Greg begins his journey by working as an emergency room medic in California, sleeping in his car, saving all he can, and writing letters to possible donors. Experiencing multiple disappointments and discouragements, he finally meets his first serious supporter, Dr. Jean Hoerni, a climber and physicist. Hoerni donates the money for the first school. The book follows Greg back and forth from Pakistan to the U.S., and later to Afghanistan, as men from similarly remote villages also ask for Greg’s help building schools. Water systems, hydropower plants, and health dispensaries also became part of the agenda of the Central Asia Institute, the foundation that Greg was urged to set up. What makes the book work, in my opinion, is the effort made to explain and describe the people Greg encounters, especially those in Pakistan and Afghanistan. Incredibly, Greg and fellow workers are in Afghanistan on September 11, 2001. His work can be seen as counteracting the rage and frustration felt by some concerning the United States, which spearheaded that attack and which continues to smolder in different parts of the world, particularly in Afghanistan. I look forward to reading his second book.

Wednesday, February 17, 2010

Thomas Hardy's Far From the Madding Crowd

Although it's safe to say he had as many critics as admirers, Thomas Hardy barely seemed to notice. Unlike Dickens who embraced his many fans with welcomed arms, even seeming to thrive under public scrutiny, Hardy's relationship with his readers can only be described as one of careless indifference bordering on contempt. When his 1895 novel Jude the Obscure, though received moderately well by critics, threw his reading public into a a fit of outrage over the book's morbid content and perceived immorality, Hardy quit fiction altogether, focusing instead on poetry and short form prose until his death in 1928. Far From the Madding Crowd is one of his earliest and best-loved novels, confronting head-on the themes of country manners, feminine virtue, male obsession and unrequited love.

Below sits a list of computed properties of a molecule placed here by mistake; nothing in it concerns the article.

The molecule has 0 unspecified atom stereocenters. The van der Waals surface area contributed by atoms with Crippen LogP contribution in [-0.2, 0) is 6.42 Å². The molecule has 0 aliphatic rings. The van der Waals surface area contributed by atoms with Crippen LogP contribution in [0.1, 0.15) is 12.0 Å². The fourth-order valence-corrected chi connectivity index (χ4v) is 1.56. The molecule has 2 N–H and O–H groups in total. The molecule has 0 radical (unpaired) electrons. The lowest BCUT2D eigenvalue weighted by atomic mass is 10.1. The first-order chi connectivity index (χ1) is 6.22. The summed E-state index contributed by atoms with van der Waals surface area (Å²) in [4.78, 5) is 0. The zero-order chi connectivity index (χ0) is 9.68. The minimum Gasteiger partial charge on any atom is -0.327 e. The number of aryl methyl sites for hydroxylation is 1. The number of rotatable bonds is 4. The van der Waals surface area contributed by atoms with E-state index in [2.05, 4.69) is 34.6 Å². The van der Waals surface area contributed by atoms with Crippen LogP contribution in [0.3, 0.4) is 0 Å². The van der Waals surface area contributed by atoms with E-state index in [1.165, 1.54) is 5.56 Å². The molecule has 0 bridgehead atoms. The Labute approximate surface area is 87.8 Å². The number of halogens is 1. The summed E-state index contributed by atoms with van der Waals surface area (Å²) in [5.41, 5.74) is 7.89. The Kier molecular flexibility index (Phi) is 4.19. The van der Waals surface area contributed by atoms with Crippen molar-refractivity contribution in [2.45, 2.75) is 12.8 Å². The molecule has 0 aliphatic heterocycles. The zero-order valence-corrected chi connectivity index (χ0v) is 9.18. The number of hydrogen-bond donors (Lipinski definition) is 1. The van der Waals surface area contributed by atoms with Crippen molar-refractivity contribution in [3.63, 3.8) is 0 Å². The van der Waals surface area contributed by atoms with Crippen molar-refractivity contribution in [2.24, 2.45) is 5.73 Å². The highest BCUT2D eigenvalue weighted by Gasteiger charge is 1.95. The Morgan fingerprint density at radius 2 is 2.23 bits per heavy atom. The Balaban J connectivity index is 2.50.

"The only superiority in women that is tolerable to the rival sex is, as a rule, that of the unconscious kind; but a superiority which recognizes itself may sometimes please by suggesting possibilities of capture to the subordinated man." p. 37

In the secluded, pastoral English county of Wessex, Gabriel Oak is a young, hard working farmer whose life becomes indelibly altered when he meets the spry, comely Bathsheba Everdene, a milkmaid from a neighboring farm. Though Gabriel's pursuits and courtship are not unencouraged, his honest proposal of marriage is turned down by the girl who soon relocates to another part of the county. When they next meet some months later, things have changed considerably. A terrible accident has killed off Gabriel's entire flock, forced the sale of his farm and thrust him into a life as hired hand while Bathsheba is now a moderately wealthy landowner, inheriting an estate and a considerable plot of land upon her uncle's death. By chance, when Gabriel happens upon a fire at Bathsheba's farm and spearheads the effort to extinguish it, his efforts are applauded by the locals and he is made the bailiff and estate manager under the Bathsheba's supervision.